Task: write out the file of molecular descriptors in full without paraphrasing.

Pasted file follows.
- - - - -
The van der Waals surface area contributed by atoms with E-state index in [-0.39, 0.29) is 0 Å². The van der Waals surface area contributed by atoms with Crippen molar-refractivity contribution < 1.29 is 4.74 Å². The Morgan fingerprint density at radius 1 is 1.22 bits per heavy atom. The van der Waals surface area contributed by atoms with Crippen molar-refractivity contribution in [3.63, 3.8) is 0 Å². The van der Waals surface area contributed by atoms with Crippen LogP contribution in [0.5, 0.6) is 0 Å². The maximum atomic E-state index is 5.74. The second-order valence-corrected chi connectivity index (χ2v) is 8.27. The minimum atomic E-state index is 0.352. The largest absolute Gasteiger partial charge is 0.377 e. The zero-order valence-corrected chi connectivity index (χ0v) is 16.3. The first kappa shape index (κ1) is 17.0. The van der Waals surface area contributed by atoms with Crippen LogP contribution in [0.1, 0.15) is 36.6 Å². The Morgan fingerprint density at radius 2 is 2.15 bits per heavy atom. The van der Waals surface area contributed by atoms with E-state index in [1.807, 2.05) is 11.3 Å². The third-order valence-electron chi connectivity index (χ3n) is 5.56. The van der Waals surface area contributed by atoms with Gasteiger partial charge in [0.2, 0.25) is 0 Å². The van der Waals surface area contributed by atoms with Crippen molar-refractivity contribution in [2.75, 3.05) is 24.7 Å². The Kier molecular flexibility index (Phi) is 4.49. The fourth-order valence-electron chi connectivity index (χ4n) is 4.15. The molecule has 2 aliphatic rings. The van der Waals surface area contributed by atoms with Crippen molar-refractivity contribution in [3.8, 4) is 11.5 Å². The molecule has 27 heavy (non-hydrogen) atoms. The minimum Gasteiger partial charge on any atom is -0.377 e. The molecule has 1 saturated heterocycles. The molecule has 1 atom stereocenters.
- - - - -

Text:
The van der Waals surface area contributed by atoms with E-state index in [-0.39, 0.29) is 0 Å². The van der Waals surface area contributed by atoms with Crippen molar-refractivity contribution < 1.29 is 4.74 Å². The Morgan fingerprint density at radius 1 is 1.22 bits per heavy atom. The van der Waals surface area contributed by atoms with Crippen molar-refractivity contribution in [3.63, 3.8) is 0 Å². The van der Waals surface area contributed by atoms with Crippen LogP contribution in [0.5, 0.6) is 0 Å². The maximum atomic E-state index is 5.74. The second-order valence-corrected chi connectivity index (χ2v) is 8.27. The minimum atomic E-state index is 0.352. The largest absolute Gasteiger partial charge is 0.377 e. The zero-order valence-corrected chi connectivity index (χ0v) is 16.3. The first kappa shape index (κ1) is 17.0. The van der Waals surface area contributed by atoms with Crippen LogP contribution in [0.1, 0.15) is 36.6 Å². The Morgan fingerprint density at radius 2 is 2.15 bits per heavy atom. The van der Waals surface area contributed by atoms with E-state index in [1.807, 2.05) is 11.3 Å². The third-order valence-electron chi connectivity index (χ3n) is 5.56. The van der Waals surface area contributed by atoms with Gasteiger partial charge in [0.2, 0.25) is 0 Å². The van der Waals surface area contributed by atoms with Crippen molar-refractivity contribution in [2.75, 3.05) is 24.7 Å². The Kier molecular flexibility index (Phi) is 4.49. The fourth-order valence-electron chi connectivity index (χ4n) is 4.15. The molecule has 2 aliphatic rings. The van der Waals surface area contributed by atoms with Crippen molar-refractivity contribution in [3.8, 4) is 11.5 Å². The molecule has 27 heavy (non-hydrogen) atoms. The minimum Gasteiger partial charge on any atom is -0.377 e. The molecule has 1 saturated heterocycles. The molecule has 1 atom stereocenters.